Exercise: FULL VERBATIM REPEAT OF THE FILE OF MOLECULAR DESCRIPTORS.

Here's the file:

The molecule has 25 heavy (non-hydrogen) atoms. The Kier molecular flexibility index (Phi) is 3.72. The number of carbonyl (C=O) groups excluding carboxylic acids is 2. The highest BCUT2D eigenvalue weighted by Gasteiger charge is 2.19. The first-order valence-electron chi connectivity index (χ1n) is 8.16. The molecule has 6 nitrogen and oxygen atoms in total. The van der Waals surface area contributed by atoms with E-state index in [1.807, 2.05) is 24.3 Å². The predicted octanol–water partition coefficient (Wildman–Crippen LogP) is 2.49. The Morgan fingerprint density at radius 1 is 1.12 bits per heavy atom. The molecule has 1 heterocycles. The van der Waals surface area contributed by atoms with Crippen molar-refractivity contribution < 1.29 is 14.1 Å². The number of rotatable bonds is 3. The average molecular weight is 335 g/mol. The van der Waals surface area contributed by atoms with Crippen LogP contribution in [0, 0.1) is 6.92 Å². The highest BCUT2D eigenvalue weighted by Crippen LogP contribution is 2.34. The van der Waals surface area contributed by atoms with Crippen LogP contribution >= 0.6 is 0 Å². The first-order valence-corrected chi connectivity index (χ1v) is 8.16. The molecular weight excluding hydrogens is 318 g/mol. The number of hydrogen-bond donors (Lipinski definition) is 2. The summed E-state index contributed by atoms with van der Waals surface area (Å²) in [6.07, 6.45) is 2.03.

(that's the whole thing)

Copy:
The molecule has 25 heavy (non-hydrogen) atoms. The Kier molecular flexibility index (Phi) is 3.72. The number of carbonyl (C=O) groups excluding carboxylic acids is 2. The highest BCUT2D eigenvalue weighted by Gasteiger charge is 2.19. The first-order valence-electron chi connectivity index (χ1n) is 8.16. The molecule has 6 nitrogen and oxygen atoms in total. The van der Waals surface area contributed by atoms with E-state index in [1.807, 2.05) is 24.3 Å². The predicted octanol–water partition coefficient (Wildman–Crippen LogP) is 2.49. The Morgan fingerprint density at radius 1 is 1.12 bits per heavy atom. The molecule has 1 heterocycles. The van der Waals surface area contributed by atoms with Crippen molar-refractivity contribution < 1.29 is 14.1 Å². The number of rotatable bonds is 3. The average molecular weight is 335 g/mol. The van der Waals surface area contributed by atoms with Crippen LogP contribution in [0, 0.1) is 6.92 Å². The highest BCUT2D eigenvalue weighted by Crippen LogP contribution is 2.34. The van der Waals surface area contributed by atoms with Crippen LogP contribution >= 0.6 is 0 Å². The first-order valence-corrected chi connectivity index (χ1v) is 8.16. The molecular weight excluding hydrogens is 318 g/mol. The number of hydrogen-bond donors (Lipinski definition) is 2. The summed E-state index contributed by atoms with van der Waals surface area (Å²) in [6.07, 6.45) is 2.03.